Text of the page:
Paul Volcker, the former Federal Reserve chairman who in the early 1980s raised interest rates to historic highs and triggered a recession as the price of quashing double-digit inflation, has died. He was 92, per the AP. The New York Times and Washington Post report his death was confirmed by his daughter, Janice Zima, who tells the Post his death was due to complications from prostate cancer. Volcker took charge of the Fed in August 1979, when the US economy was slipping into the grip of runaway inflation, the AP notes. Consumer prices skyrocketed 13% in 1979, and then by the same amount in 1980. The 6-foot-7-inch Volcker, who the Times notes had a "reputation for austere integrity," worked relentlessly to bring prices under control. He pushed the Fed’s benchmark interest rate from 11% to a record 20% by late 1980 to try to slow the economy’s growth and shrink inflation.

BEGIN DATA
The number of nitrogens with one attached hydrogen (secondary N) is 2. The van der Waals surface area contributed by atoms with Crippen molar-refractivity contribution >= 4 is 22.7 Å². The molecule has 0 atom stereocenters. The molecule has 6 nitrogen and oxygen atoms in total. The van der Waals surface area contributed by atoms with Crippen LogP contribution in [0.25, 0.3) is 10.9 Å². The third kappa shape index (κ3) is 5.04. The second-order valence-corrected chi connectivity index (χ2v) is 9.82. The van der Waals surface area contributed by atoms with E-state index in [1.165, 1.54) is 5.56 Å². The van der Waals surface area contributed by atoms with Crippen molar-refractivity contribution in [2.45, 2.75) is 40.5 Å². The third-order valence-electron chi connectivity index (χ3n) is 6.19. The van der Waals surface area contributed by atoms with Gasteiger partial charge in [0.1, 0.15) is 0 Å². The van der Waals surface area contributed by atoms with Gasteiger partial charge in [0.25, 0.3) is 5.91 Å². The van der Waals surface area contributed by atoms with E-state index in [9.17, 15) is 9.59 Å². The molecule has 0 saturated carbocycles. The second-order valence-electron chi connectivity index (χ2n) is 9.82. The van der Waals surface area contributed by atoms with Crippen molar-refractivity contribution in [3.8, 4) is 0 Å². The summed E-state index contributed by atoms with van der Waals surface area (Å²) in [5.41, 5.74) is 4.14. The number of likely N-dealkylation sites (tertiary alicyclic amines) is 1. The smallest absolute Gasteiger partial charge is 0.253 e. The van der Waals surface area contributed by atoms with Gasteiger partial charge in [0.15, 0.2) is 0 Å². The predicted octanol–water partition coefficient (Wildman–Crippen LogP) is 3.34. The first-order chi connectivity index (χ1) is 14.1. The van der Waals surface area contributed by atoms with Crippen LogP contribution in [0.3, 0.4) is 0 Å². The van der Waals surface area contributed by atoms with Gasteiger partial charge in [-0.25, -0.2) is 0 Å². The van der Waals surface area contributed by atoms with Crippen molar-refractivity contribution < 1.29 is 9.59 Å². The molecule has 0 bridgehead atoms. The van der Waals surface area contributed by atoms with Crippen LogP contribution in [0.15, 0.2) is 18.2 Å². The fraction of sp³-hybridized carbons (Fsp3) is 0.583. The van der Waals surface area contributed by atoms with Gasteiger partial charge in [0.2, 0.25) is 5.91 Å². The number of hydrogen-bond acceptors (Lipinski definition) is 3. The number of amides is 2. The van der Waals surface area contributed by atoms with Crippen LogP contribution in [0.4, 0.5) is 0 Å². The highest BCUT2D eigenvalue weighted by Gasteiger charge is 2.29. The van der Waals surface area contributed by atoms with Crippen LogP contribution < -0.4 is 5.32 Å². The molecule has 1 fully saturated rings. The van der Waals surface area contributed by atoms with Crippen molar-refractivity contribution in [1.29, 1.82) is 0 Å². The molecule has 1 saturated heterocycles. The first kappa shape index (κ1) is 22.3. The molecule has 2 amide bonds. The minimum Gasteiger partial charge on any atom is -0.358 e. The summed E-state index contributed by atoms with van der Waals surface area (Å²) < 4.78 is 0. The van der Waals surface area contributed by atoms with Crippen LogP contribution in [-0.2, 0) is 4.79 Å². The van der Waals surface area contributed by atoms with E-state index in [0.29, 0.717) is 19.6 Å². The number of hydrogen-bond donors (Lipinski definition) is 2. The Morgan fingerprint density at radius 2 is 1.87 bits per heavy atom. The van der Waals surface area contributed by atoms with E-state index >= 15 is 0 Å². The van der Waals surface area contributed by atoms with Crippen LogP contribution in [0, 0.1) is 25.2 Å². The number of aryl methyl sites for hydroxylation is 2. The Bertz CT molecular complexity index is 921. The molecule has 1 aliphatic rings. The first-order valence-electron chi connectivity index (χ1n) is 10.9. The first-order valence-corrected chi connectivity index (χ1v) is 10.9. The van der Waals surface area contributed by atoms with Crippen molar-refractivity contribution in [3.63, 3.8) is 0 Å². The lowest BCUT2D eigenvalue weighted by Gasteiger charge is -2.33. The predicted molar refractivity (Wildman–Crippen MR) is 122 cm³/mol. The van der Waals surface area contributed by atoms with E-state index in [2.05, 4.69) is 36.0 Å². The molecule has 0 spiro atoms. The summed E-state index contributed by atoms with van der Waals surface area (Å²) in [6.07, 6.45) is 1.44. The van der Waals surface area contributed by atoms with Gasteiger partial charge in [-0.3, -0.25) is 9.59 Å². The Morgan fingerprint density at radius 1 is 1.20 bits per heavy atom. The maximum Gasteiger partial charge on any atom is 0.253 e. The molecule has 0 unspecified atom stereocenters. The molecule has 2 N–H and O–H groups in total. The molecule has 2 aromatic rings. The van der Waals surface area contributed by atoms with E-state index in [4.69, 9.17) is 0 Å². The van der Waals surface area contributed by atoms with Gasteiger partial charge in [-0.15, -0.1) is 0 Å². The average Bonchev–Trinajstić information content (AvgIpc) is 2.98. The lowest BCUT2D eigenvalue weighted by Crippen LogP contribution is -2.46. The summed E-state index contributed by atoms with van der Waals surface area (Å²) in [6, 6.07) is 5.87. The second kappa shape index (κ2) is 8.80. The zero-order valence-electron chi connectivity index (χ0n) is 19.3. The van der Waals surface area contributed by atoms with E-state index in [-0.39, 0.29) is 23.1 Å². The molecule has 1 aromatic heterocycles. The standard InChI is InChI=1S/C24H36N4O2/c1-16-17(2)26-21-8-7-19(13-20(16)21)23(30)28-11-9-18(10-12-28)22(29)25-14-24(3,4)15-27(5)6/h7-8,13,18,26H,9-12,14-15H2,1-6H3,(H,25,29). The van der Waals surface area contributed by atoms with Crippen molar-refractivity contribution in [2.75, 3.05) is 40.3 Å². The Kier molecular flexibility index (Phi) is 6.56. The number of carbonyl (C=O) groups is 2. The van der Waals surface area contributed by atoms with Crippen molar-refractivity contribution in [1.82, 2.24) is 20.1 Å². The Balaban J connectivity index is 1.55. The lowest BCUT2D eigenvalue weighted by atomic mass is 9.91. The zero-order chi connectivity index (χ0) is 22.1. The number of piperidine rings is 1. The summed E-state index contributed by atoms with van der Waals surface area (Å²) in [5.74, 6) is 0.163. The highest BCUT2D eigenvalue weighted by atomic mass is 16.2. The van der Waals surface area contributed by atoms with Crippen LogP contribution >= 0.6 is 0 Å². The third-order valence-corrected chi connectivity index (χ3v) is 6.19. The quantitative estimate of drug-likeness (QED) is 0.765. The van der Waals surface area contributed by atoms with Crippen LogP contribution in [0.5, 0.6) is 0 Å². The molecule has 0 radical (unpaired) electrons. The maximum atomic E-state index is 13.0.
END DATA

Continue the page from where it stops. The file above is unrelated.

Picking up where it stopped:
Those high interest rates made it so expensive for people and companies to borrow that the economy weakened steadily. By January 1980, a recession had begun, which lasted six months. A deeper downturn took hold in July 1981, enduring for 18 months and sending unemployment up to 10.8%, the highest since the Great Depression. In the midst of it, Volcker was vilified by the public. But the pain eventually paid off, and inflation receded. Once it did, Volcker’s Fed began lowering interest rates, and the economy bounded back. After the 2008 financial crisis, President Obama recruited Volcker as an adviser. Volcker pressed for regulations on banks that became known as the Volcker Rule, and were included in a far-reaching financial overhaul bill Congress passed in 2010. (Read more Paul Volcker stories.)